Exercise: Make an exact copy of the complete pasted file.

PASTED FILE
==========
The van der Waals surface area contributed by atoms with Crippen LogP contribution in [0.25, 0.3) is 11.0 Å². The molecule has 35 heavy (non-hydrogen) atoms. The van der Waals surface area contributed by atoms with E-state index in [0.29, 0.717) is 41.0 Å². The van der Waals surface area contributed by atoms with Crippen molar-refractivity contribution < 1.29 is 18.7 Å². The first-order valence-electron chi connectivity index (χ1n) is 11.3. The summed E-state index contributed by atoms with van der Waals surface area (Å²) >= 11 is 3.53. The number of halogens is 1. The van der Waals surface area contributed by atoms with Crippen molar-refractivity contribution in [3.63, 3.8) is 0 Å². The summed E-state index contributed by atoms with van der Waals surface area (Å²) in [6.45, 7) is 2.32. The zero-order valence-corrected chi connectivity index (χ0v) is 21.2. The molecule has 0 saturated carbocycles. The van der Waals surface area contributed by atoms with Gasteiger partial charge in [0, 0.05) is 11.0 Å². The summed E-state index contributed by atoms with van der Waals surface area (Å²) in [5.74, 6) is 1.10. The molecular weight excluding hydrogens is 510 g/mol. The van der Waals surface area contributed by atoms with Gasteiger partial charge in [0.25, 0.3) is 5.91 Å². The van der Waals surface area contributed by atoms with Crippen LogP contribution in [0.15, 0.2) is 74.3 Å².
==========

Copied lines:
The van der Waals surface area contributed by atoms with Crippen LogP contribution in [0.25, 0.3) is 11.0 Å². The molecule has 35 heavy (non-hydrogen) atoms. The van der Waals surface area contributed by atoms with E-state index in [0.29, 0.717) is 41.0 Å². The van der Waals surface area contributed by atoms with Crippen molar-refractivity contribution < 1.29 is 18.7 Å². The first-order valence-electron chi connectivity index (χ1n) is 11.3. The summed E-state index contributed by atoms with van der Waals surface area (Å²) >= 11 is 3.53. The number of halogens is 1. The van der Waals surface area contributed by atoms with Crippen molar-refractivity contribution in [3.63, 3.8) is 0 Å². The summed E-state index contributed by atoms with van der Waals surface area (Å²) in [6.45, 7) is 2.32. The zero-order valence-corrected chi connectivity index (χ0v) is 21.2. The molecule has 0 saturated carbocycles. The van der Waals surface area contributed by atoms with Gasteiger partial charge in [0, 0.05) is 11.0 Å². The summed E-state index contributed by atoms with van der Waals surface area (Å²) in [5.74, 6) is 1.10. The molecular weight excluding hydrogens is 510 g/mol. The van der Waals surface area contributed by atoms with Gasteiger partial charge in [0.25, 0.3) is 5.91 Å². The van der Waals surface area contributed by atoms with Crippen LogP contribution in [0.15, 0.2) is 74.3 Å².